I shaved a point off for its obvious source of inspiration, but it cleverly brings in its own unique vision. It reverses the shot from Jaws in which we see only the victimâ€™s perspective, and maybe a fin, so instead we see only the predatorâ€™s perspective, emphasizing just how vulnerable such a victim really is. Add back the subtracted point for the great coloring that makes the creature seem like some kind of hammerhead-killer whale.
9. You Canâ€™t Scare Me!
You can tell this one is going to be a little bit offbeat. The series has made up its own monsters before (see Egg Monsters from Mars for one particularly bad attempt), but this is one time where it really works. These mud creatures are ominous enough to stand alongside ghosts, werewolves, and other classics, and theyâ€™re twice as interesting for the fact that we donâ€™t know what they are. Add to that the fact that the title gives us no hint, instead sounding like famous last words, and this one definitely comes across as a must-read. (Granted, you shouldnâ€™t, as the story ended up being different for the worse, but no points off for that in this category.)
8. How to Kill a Monster
Right after a string of weird little titles, with covers depicting bizarre but not in the least scary creatures, here was a cover that promised us a step back to basics, with a simple scenario of full force terror. And while the book only half-delivered, this cover embodied all of its strengths. Look at the dark room itâ€™s emerging from. Look at the detail on those fingers. Thatâ€™s not a Pixar monster. It makes us imagine that we canâ€™t imagine how terrible whateverâ€™s about to come through that door really is. Itâ€™s basic, and we’ll see that even this series has done it better, but itâ€™s still, without doubt, an effective rendition.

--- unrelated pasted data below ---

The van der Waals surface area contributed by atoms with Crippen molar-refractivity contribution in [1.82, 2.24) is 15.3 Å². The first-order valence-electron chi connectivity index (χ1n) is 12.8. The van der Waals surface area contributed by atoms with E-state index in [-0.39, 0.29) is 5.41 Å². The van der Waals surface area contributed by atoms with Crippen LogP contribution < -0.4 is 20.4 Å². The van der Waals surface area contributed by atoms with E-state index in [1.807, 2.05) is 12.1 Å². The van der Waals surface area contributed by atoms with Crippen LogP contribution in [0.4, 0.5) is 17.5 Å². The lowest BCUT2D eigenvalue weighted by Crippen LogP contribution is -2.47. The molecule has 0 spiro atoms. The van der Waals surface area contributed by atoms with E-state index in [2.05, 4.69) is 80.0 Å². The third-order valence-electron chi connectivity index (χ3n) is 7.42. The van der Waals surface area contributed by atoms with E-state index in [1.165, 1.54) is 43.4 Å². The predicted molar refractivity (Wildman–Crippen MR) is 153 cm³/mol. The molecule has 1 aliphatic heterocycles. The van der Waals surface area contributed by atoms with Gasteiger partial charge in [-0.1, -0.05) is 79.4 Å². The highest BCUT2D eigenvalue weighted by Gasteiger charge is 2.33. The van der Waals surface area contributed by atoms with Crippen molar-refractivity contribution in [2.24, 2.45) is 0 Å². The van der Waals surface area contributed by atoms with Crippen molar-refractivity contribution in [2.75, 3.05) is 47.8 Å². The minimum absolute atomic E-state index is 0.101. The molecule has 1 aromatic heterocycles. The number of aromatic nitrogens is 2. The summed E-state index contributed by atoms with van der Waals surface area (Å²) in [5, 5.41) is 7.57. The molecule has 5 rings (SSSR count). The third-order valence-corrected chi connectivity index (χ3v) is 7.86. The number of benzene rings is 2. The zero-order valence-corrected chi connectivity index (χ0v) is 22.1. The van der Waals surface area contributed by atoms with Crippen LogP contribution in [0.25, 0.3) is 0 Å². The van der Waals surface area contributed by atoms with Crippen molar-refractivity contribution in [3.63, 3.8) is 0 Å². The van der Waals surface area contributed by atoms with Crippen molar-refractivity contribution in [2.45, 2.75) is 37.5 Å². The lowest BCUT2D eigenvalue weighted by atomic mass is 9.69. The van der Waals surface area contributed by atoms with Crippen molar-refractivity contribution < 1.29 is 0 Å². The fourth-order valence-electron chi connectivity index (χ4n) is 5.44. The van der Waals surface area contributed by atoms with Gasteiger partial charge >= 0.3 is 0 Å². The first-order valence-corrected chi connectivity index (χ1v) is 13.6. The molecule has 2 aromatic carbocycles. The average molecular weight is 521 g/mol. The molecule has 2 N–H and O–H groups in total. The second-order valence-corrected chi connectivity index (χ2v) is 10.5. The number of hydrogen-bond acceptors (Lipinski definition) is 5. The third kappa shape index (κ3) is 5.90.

7. The Blob that Ate Everyone
Itâ€™s a bit cartoonish, to be sure, but this is one of those times where it works, creating one of the seriesâ€™ most memorable covers. It goes for the exact opposite of subtlety, making its monster overwhelming. Even the title helps. This monster is so offbeat, unsettling, and threatening, that it probably deserved a bigger role in a book that would have been better as the story of the destructive rampage the cover promised. (Save the reality-warping typewriter plot for a more subtle monster, some kind of shadowy spook.) Itâ€™s another story that canâ€™t live up to its cover, but we should be grateful we at least have the image of the titular blob as a pulsing, enormous tumor. The TV show version was just an indistinct mishmash that proves someone clearly didnâ€™t know the difference between a â€œblobâ€ and a â€œglob.â€
6. The Haunted Mask
If you canâ€™t see whatâ€™s so great about this one, just compare it to the cover of the sequel. This mask isnâ€™t just ugly. It isnâ€™t just a monster. That is a face consumed by fearsome viciousness. And itâ€™s not just sitting passively over the face of the little girl trying it on. It expresses dark corruption in one frame, a perfect set up for a story which explores just that.